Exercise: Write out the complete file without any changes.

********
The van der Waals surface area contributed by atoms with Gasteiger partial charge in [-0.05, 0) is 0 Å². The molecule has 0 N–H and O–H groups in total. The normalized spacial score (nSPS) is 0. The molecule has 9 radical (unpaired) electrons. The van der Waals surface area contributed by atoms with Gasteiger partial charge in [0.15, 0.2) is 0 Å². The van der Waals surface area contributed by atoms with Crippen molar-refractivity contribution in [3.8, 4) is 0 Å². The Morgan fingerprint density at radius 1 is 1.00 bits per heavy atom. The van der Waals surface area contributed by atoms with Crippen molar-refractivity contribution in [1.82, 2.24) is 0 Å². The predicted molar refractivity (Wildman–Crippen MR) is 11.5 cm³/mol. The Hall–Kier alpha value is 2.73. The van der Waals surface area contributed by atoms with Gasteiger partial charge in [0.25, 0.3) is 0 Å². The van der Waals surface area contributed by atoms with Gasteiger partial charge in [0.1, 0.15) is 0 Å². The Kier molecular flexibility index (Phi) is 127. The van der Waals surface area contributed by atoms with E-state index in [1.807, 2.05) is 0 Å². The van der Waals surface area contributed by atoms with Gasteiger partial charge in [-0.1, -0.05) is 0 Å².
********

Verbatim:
The van der Waals surface area contributed by atoms with Gasteiger partial charge in [-0.05, 0) is 0 Å². The molecule has 0 N–H and O–H groups in total. The normalized spacial score (nSPS) is 0. The molecule has 9 radical (unpaired) electrons. The van der Waals surface area contributed by atoms with Gasteiger partial charge in [0.15, 0.2) is 0 Å². The van der Waals surface area contributed by atoms with Crippen molar-refractivity contribution in [3.8, 4) is 0 Å². The Morgan fingerprint density at radius 1 is 1.00 bits per heavy atom. The van der Waals surface area contributed by atoms with Crippen molar-refractivity contribution in [1.82, 2.24) is 0 Å². The predicted molar refractivity (Wildman–Crippen MR) is 11.5 cm³/mol. The Hall–Kier alpha value is 2.73. The van der Waals surface area contributed by atoms with Gasteiger partial charge in [0.25, 0.3) is 0 Å². The van der Waals surface area contributed by atoms with Gasteiger partial charge in [0.1, 0.15) is 0 Å². The Kier molecular flexibility index (Phi) is 127. The van der Waals surface area contributed by atoms with E-state index in [1.807, 2.05) is 0 Å². The van der Waals surface area contributed by atoms with Gasteiger partial charge in [-0.1, -0.05) is 0 Å².